The problem with the Commission’s work is that it assumes that what is beautiful is what makes us feel good – so what makes us feel good is beautiful. If that were the end of it, it would be a harmless if familiar circular argument, but a bigger problem lurks underneath. By evoking beauty it opens a can of worms. Sometimes I might prefer ugliness to beauty, or may want to be lifted from my comfort zone.
Edmund Burke recognized this condition in his 1757 tract, ‘On the Sublime and Beautiful’. He argued that the sublime challenges, while beauty reassures. Even Marc-Antoine Laugier, whose elegant and unashamedly rational Essai sur l’Architecture of 1756 made him the high priest of rationalist architectural theory, acknowledged that sometimes he went weak at the knees on entering a Gothic cathedral and had to struggle to regain his composure to identify the numerous ‘errors’.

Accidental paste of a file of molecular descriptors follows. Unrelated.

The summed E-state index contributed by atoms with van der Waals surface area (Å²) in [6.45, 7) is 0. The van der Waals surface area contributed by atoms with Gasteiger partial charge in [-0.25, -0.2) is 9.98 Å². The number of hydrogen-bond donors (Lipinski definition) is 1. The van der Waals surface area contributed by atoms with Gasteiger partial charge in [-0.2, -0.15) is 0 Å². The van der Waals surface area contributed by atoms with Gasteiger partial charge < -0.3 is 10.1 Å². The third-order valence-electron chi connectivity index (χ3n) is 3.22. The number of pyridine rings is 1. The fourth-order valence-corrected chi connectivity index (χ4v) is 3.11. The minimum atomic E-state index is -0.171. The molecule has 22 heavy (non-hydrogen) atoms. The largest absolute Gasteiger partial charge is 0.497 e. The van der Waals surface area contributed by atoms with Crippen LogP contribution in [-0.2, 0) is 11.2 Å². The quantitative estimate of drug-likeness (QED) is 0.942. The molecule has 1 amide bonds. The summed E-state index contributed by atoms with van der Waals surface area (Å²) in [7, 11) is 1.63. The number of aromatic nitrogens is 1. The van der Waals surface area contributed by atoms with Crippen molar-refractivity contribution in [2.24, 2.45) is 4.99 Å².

In different circumstances to those promoted by the Beauty Commission, the association between the good, beautiful and true was very convenient for architects. Modernist theory promoted ‘truth to materials’, which once achieved must have been ‘good’ and ‘beautiful’. This condition, self-evident to the Modernist mindset (if no-one else), allowed architecture to elide discussion of beauty, because it was a necessary by-product of truth, and goodness, another phenomeno -- through its claims to social amelioration – in respect of which Modernists thought they had a monopoly.
So can beauty be a useful concept in the judging of architecture? It would be tempting but deceitful to answer entirely in the negative. One of the most perceptive recent contemporary commentators on beauty is the Harvard professor Elaine Scarry. In her book ‘On Beauty and Being Just’, she goes some way to reassembling a relationship between beauty and justice, which is not a million miles from goodness. She cites the way in which the idea of beauty encourages positive emotions, such as the wish to reproduce both the object and the sensation (drawing a beautiful scene, singing a beautiful tune, sexual reproduction with a beautiful person). From these feelings it is possible to postulate a series of interactions that might amount to being just.
No doubt the clumsily-named Building Better, Building Beautiful Commission would be delighted if its work encouraged aesthetic reproduction. However, its propositions to date lack the sophisticated corollaries of Scarry’s argument.